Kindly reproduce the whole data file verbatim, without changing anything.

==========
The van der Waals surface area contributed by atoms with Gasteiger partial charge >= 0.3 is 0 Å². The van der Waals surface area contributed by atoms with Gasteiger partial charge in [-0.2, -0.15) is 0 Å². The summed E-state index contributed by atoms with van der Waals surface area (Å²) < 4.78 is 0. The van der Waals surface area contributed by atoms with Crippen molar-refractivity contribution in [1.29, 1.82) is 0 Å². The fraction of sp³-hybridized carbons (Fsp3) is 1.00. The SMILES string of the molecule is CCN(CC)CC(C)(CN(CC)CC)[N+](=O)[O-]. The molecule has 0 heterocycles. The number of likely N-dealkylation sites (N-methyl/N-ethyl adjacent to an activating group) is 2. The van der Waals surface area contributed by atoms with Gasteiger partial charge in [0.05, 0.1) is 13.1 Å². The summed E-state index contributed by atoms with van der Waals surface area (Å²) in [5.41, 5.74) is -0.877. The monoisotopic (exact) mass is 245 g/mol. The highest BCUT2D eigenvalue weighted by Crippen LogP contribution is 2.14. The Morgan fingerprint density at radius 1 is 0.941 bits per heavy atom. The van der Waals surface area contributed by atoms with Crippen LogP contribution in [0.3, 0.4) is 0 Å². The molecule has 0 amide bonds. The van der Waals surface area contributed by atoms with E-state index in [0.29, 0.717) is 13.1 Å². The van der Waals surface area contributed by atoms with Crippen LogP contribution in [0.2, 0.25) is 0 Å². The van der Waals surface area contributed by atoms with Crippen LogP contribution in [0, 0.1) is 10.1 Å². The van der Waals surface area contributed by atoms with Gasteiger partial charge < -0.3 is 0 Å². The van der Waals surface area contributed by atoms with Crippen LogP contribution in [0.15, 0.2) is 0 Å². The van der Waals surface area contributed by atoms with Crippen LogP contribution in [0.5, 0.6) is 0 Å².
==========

The van der Waals surface area contributed by atoms with Gasteiger partial charge >= 0.3 is 0 Å². The van der Waals surface area contributed by atoms with Gasteiger partial charge in [-0.2, -0.15) is 0 Å². The summed E-state index contributed by atoms with van der Waals surface area (Å²) < 4.78 is 0. The van der Waals surface area contributed by atoms with Crippen molar-refractivity contribution in [1.29, 1.82) is 0 Å². The fraction of sp³-hybridized carbons (Fsp3) is 1.00. The SMILES string of the molecule is CCN(CC)CC(C)(CN(CC)CC)[N+](=O)[O-]. The molecule has 0 heterocycles. The number of likely N-dealkylation sites (N-methyl/N-ethyl adjacent to an activating group) is 2. The van der Waals surface area contributed by atoms with Gasteiger partial charge in [0.05, 0.1) is 13.1 Å². The summed E-state index contributed by atoms with van der Waals surface area (Å²) in [5.41, 5.74) is -0.877. The monoisotopic (exact) mass is 245 g/mol. The highest BCUT2D eigenvalue weighted by Crippen LogP contribution is 2.14. The Morgan fingerprint density at radius 1 is 0.941 bits per heavy atom. The van der Waals surface area contributed by atoms with Crippen LogP contribution in [0.3, 0.4) is 0 Å². The molecule has 0 amide bonds. The van der Waals surface area contributed by atoms with E-state index in [0.29, 0.717) is 13.1 Å². The van der Waals surface area contributed by atoms with Crippen LogP contribution in [0.2, 0.25) is 0 Å². The van der Waals surface area contributed by atoms with Crippen LogP contribution in [0, 0.1) is 10.1 Å². The van der Waals surface area contributed by atoms with Gasteiger partial charge < -0.3 is 0 Å². The van der Waals surface area contributed by atoms with Crippen LogP contribution in [0.15, 0.2) is 0 Å². The van der Waals surface area contributed by atoms with Crippen LogP contribution in [0.5, 0.6) is 0 Å².